30 November 2023

“Zero-clearing policy” hit China hard and hasn’t fully recovered, college graduates find it hard to find a job, crowding temples to pray

Some young people went to a temple in Beijing to pray for blessings.  (Reuters 22 April 2023)
Some young people went to a temple in Beijing to pray for blessings. (Reuters 22 April 2023)


People lined up hundreds of meters long around some temples across China on the holiday weekend. Depressed young believers are praying for a job soon as China’s economy slowly recovers from the coronavirus pandemic.

Facing the pressure of finding a job and unaffordable housing prices, Wang Xiaoning, 22, one of China’s 11.58 million university graduates this year, told Reuters: “Hopefully I can find some peace in the temple.” a member. Last year’s strict “zero-clearing policy” brought a heavy blow to the Chinese economy, and the job market they face is still affected by it.

Young people find it difficult to find jobs and crowd temples to pray for blessings.  (Reuters 22 April 2023)
Young people find it difficult to find jobs and crowd temples to pray for blessings. (Reuters 22 April 2023)

Trip.com, a travel booking platform, said the number of people visiting temples has tripled so far this year compared to 2022. While the platform did not give overall figures or comparisons with pre-pandemic levels, it said about half of its visitors were post-90s (born after 1990).

Chen, who only wants to give her last name out of privacy, came to Beijing’s iconic Lama Temple to pray for her career prospects, even though she was still years away from graduating. “The barriers to employment are constantly rising and the pressure is enormous,” she said.

Improving the prospects of a record one-fifth of a highly educated generation who are unemployed is a major challenge for the authorities. China’s National Development and Reform Commission said in early March that it hopes to create 12 million new jobs in 2023, 1 million more than last year’s target.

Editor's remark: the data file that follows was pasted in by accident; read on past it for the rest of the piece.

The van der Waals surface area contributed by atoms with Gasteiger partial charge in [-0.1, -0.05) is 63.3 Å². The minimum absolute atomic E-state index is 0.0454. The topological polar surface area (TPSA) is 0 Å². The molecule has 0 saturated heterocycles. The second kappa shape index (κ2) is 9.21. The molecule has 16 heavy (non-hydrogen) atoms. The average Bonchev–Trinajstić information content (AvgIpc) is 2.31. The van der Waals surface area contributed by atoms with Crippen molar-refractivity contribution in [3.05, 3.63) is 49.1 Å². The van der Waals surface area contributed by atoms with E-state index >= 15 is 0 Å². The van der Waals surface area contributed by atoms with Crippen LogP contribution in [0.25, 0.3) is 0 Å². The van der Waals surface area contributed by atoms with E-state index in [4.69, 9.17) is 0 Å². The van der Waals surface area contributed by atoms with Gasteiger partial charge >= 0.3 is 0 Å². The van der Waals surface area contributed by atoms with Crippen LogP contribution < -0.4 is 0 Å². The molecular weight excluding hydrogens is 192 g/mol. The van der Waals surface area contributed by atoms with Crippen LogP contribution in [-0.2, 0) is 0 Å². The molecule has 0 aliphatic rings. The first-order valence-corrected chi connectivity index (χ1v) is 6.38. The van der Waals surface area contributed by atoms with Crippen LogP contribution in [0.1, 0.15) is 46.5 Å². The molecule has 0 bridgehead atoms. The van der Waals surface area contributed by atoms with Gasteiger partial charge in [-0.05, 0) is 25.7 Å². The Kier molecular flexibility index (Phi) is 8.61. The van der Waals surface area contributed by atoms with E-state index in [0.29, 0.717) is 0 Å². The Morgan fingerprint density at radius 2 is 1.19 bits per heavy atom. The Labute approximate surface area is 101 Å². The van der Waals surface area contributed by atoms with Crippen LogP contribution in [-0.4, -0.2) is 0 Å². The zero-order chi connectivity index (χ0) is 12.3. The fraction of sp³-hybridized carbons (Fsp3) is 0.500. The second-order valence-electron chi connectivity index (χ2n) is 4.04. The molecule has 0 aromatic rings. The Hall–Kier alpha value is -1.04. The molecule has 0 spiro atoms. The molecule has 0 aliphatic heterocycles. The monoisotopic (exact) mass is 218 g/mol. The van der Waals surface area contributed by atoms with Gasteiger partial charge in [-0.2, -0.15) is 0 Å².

“There is a huge oversupply of college graduates, and their priority is to survive,” said Zhang Qidi, a visiting researcher at the Center for International Finance at the Central University of Finance and Economics in Beijing.

China’s economy has continued to recover since the lifting of zero-clearing restrictions in December last year, but the major catering and tourism industries in the job market have been hit hard by the epidemic and can only provide low-skilled, low-wage jobs.

China’s education and human resources ministries did not immediately respond to requests for comment.

According to the data recently released by the Beijing Municipal Education Commission, this year Beijing universities are expected to graduate about 160,800 masters and doctors, and about 136,100 undergraduates. The number of masters and doctorates exceeds that of undergraduates for the first time.

In China’s coastal province of Zhejiang, a 25-year-old graduate of a master’s degree in urban planning, who did not want to be named, said she had applied for an average of 10 jobs a day since February and felt “limited” by her education.

“I don’t believe I’m ever going to find my dream job,” she said. “I’ve been to a therapist a few times because I’m so anxious and depressed.”

She said the only salary offers she received were those of 2,000 to 3,000 yuan ($290 to $435) a month, or requests for “unreasonable” overtime, which she turned down. She said that if she was not highly educated, she could work as a salesperson in a shopping mall and would be much happier.

Chinese state media Beijing Daily said in an editorial in March that work and academic anxiety is “understandable,” “however, young people who are really pinning their hopes on gods and Buddhas under pressure are obviously also misunderstood.” Go astray.”

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